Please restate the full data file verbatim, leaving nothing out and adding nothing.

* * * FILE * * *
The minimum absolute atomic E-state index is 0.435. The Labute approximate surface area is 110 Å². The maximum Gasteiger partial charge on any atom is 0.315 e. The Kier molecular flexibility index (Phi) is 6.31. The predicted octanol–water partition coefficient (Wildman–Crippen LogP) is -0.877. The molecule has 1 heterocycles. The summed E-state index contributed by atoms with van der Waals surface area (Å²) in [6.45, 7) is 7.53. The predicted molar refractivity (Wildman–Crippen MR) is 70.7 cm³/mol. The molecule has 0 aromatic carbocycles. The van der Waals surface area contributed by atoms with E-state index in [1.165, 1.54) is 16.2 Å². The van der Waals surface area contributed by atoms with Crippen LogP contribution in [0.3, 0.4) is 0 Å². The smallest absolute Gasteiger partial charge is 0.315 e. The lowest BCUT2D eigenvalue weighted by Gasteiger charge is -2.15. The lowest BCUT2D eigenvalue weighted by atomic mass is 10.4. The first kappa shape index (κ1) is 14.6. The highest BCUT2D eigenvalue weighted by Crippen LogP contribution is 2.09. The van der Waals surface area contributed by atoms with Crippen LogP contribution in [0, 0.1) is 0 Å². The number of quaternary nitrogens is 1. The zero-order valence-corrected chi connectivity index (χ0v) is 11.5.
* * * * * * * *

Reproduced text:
The minimum absolute atomic E-state index is 0.435. The Labute approximate surface area is 110 Å². The maximum Gasteiger partial charge on any atom is 0.315 e. The Kier molecular flexibility index (Phi) is 6.31. The predicted octanol–water partition coefficient (Wildman–Crippen LogP) is -0.877. The molecule has 1 heterocycles. The summed E-state index contributed by atoms with van der Waals surface area (Å²) in [6.45, 7) is 7.53. The predicted molar refractivity (Wildman–Crippen MR) is 70.7 cm³/mol. The molecule has 0 aromatic carbocycles. The van der Waals surface area contributed by atoms with E-state index in [1.165, 1.54) is 16.2 Å². The van der Waals surface area contributed by atoms with Crippen LogP contribution in [0.3, 0.4) is 0 Å². The smallest absolute Gasteiger partial charge is 0.315 e. The lowest BCUT2D eigenvalue weighted by Gasteiger charge is -2.15. The lowest BCUT2D eigenvalue weighted by atomic mass is 10.4. The first kappa shape index (κ1) is 14.6. The highest BCUT2D eigenvalue weighted by Crippen LogP contribution is 2.09. The van der Waals surface area contributed by atoms with Crippen LogP contribution in [0, 0.1) is 0 Å². The number of quaternary nitrogens is 1. The zero-order valence-corrected chi connectivity index (χ0v) is 11.5.